They are treasure from the earth, gifts in their assurance as to the cyclical nature of life, and the knowledge that life will out in the end. I use them as touchstones. Their process of transformation traverses so many millions of years that I use them to connect to the past, as if I can take a shortcut and touch any point of time in their linear history. When you come across petrified wood, take a moment to touch it and connect into it. Touch the energy of the spirit of the tree it was once a part of and be reminded of the larger, universal web we are all a part of.

Facts and Folklore
·         Most of the petrified trees have been given the name Araucarioxylon arizonicum. 
·         Petrified wood is found on every continent except for Antarctica.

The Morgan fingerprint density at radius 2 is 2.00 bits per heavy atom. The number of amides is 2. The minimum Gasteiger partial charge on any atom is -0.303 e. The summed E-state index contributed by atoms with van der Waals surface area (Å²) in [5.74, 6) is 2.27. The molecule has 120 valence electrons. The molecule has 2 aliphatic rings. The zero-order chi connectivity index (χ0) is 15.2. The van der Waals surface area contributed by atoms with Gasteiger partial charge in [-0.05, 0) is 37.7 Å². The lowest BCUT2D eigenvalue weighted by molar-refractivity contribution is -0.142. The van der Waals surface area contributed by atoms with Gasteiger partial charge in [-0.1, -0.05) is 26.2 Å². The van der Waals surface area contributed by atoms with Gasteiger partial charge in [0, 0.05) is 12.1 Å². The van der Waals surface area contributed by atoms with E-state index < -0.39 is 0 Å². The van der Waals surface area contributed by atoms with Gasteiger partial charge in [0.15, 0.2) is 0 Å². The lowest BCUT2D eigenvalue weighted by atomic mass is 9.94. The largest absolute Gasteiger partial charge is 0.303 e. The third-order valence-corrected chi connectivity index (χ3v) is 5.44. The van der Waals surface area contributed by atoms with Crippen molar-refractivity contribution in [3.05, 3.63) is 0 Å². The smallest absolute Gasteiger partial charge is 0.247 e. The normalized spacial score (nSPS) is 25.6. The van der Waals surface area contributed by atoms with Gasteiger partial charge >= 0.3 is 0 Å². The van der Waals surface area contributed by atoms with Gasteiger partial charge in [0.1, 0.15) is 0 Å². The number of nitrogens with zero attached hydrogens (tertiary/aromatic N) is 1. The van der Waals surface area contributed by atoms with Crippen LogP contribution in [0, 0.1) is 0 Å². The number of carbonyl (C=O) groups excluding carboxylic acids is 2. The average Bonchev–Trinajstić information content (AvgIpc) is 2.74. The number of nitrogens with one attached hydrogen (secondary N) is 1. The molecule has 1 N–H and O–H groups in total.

·         There are petrified trees more than 10 feet in diameter and 100 feet long at the Petrified Forest National Monument, Santa Cruz Province, Argentine Patagonia.
·         The stone of Alberta, Canada is petrified wood.
·         The Chinese government has cracked down on the collecting of this material.
·         The Museum of Natural History in Chemnitz, Germany has specimens that date back to their discovery in 1737.
·         The Puyango Petrified Forest in Ecuador has one of the largest collections in the world.
·         Egypt declared their petrified forests to be national protectorates.
·         The largest forest can be found in the Petrified Forest of Lesvos, on Lesbos, Greece, covering 93 miles. Upright trunks with roots intact can be found there. Some trunks measure up to 72 feet in length.
·         In the Great Sand Sea of Libya, pieces of petrified trunks and branches are littered over hundreds of square miles, along with Stone Age artifacts.
·         At low tide along the coast of Wales and England, submerged petrified forests become visible.
·         Seven species of tree have been identified through petrified wood.